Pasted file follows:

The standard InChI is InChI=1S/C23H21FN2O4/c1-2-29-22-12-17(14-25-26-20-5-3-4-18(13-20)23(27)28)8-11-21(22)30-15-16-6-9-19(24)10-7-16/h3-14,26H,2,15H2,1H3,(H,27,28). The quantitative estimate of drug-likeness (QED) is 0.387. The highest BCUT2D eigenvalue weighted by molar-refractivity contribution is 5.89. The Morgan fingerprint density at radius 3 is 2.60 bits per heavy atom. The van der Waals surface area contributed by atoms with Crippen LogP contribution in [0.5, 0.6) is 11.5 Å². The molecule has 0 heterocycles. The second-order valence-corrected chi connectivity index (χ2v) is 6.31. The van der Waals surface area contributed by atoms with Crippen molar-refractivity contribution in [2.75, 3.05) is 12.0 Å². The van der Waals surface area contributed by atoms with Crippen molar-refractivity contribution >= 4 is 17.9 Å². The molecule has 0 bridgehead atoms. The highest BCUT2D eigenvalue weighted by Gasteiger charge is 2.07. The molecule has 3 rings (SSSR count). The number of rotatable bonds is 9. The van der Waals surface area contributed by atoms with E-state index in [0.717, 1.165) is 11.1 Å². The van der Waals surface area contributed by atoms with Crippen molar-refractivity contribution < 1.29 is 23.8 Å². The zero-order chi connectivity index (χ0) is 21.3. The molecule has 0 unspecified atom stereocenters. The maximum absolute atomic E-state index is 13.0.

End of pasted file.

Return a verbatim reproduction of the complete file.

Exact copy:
The standard InChI is InChI=1S/C23H21FN2O4/c1-2-29-22-12-17(14-25-26-20-5-3-4-18(13-20)23(27)28)8-11-21(22)30-15-16-6-9-19(24)10-7-16/h3-14,26H,2,15H2,1H3,(H,27,28). The quantitative estimate of drug-likeness (QED) is 0.387. The highest BCUT2D eigenvalue weighted by molar-refractivity contribution is 5.89. The Morgan fingerprint density at radius 3 is 2.60 bits per heavy atom. The van der Waals surface area contributed by atoms with Crippen LogP contribution in [0.5, 0.6) is 11.5 Å². The molecule has 0 heterocycles. The second-order valence-corrected chi connectivity index (χ2v) is 6.31. The van der Waals surface area contributed by atoms with Crippen molar-refractivity contribution in [2.75, 3.05) is 12.0 Å². The van der Waals surface area contributed by atoms with Crippen molar-refractivity contribution >= 4 is 17.9 Å². The molecule has 0 bridgehead atoms. The highest BCUT2D eigenvalue weighted by Gasteiger charge is 2.07. The molecule has 3 rings (SSSR count). The number of rotatable bonds is 9. The van der Waals surface area contributed by atoms with E-state index in [0.717, 1.165) is 11.1 Å². The van der Waals surface area contributed by atoms with Crippen molar-refractivity contribution < 1.29 is 23.8 Å². The zero-order chi connectivity index (χ0) is 21.3. The molecule has 0 unspecified atom stereocenters. The maximum absolute atomic E-state index is 13.0.